All this time I thought I needed time but I didn’t need to gain anything at all. I needed to lose something; the expectation that the finished work had to do anything more than just exist. Those early weekends in lockdown I would get drunk and sit in bed reading stories and poems I wrote when I was younger. Sometimes this made me feel old, but mostly it was comforting. Some of these pieces have been published but even if the others stayed unread on my laptop until I died – or, more realistically, until they disappeared forever when my laptop breaks because I’m rubbish at backing up files – they had a purpose in that I was relating to them now.


In July I watched Xavier Dolan’s Matthias and Maxime. I was so moved by it that I came up with an analogy about love and art. The next day I went for drinks with some friends in London and later went to a party. I was trying to tell everyone about this epiphany as if I’d discovered something new and I probably sounded like a dick but I guess that’s what four months of no social contact and a Mubi subscription does to a person. I felt that connecting to art was like falling in love but making art that someone else connects to was like being successful. Love and success are both worthwhile goals but they are not equal. When I read my own short stories, I was comforted but the comfort was finite because the words had come from myself alone. The thing that makes connecting with art so special is knowing that someone else feels/has felt the same as you.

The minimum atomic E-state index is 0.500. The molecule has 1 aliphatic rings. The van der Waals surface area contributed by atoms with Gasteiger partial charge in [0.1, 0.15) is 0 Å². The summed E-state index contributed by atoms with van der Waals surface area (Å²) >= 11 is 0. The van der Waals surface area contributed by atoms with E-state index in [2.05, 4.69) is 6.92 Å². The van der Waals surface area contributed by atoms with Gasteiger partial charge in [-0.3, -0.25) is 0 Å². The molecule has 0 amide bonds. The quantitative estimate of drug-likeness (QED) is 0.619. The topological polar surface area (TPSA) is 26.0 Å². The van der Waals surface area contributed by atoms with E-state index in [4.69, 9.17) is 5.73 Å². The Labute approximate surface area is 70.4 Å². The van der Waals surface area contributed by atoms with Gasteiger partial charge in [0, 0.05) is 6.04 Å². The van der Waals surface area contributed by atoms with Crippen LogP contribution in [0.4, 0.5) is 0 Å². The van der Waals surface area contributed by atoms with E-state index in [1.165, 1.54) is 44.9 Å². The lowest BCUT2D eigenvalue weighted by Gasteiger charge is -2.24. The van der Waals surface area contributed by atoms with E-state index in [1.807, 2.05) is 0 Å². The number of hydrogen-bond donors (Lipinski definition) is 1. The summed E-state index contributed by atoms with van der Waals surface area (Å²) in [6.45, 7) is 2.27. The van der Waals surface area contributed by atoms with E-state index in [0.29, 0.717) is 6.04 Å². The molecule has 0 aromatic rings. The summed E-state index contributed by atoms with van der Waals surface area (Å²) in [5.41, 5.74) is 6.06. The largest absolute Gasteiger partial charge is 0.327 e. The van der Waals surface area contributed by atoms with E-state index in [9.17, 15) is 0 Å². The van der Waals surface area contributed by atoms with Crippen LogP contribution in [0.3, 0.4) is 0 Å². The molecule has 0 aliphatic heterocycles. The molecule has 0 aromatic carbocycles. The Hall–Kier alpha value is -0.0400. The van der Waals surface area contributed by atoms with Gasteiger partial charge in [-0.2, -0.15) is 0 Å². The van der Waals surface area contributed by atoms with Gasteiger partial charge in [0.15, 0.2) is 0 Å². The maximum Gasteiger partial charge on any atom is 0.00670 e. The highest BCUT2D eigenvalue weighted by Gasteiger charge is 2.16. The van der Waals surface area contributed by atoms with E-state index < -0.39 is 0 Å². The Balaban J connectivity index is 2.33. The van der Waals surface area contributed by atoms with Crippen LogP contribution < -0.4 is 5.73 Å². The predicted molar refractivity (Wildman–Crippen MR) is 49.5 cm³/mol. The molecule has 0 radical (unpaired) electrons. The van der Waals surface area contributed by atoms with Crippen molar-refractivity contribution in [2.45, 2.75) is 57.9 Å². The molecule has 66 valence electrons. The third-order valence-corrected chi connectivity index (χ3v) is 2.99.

In lockdown, the spaces where artists would usually gather, either on their own or as a group, have become inaccessible. Our screen time has gone up and social time, which diffuses creative frustrations and births new ideas, has dwindled. Social media can feel like the beginning and end of creative expression. On warm days I sit in the park with friends and we talk about how our goal in life is to be so successful that we can come off social media altogether.


When I was a teenager, I couldn’t write dialogue. I tried and tried but it always sounded fake. Then I got older and realised the reason why was that I hadn’t had enough conversations yet. I got better at writing the way people actually speak but in lockdown, I forgot all over again. It’s not easy to write when you’re isolated. The other week an editor told me a piece I’d written needed to be 'more irreverent' and I felt sad about it for days because I knew she was right. I'm not in London and I feel out of the loop. Nothing worth writing about is happening which is why I decided to write this blog post about not being able to write instead.


I am trying to be less self-conscious about my work. I don’t expect to write a best-selling novel but I want to write something that 30-year-old me can reread and feel comfort from. So, I started therapy. I tried magic mushrooms. I fight back urges to check Twitter a hundred times a day. I try not to compare myself to others. I still don’t have a solution. I need social media for my job. But I do know that if I decide to escape to a remote island in 10, 20, 30 years’ time to finally write my novel I will enjoy the isolation and the calm because it will be my choice. And I will turn off the Wi-Fi, hoping that finally, words will flow like I'm a teenager again.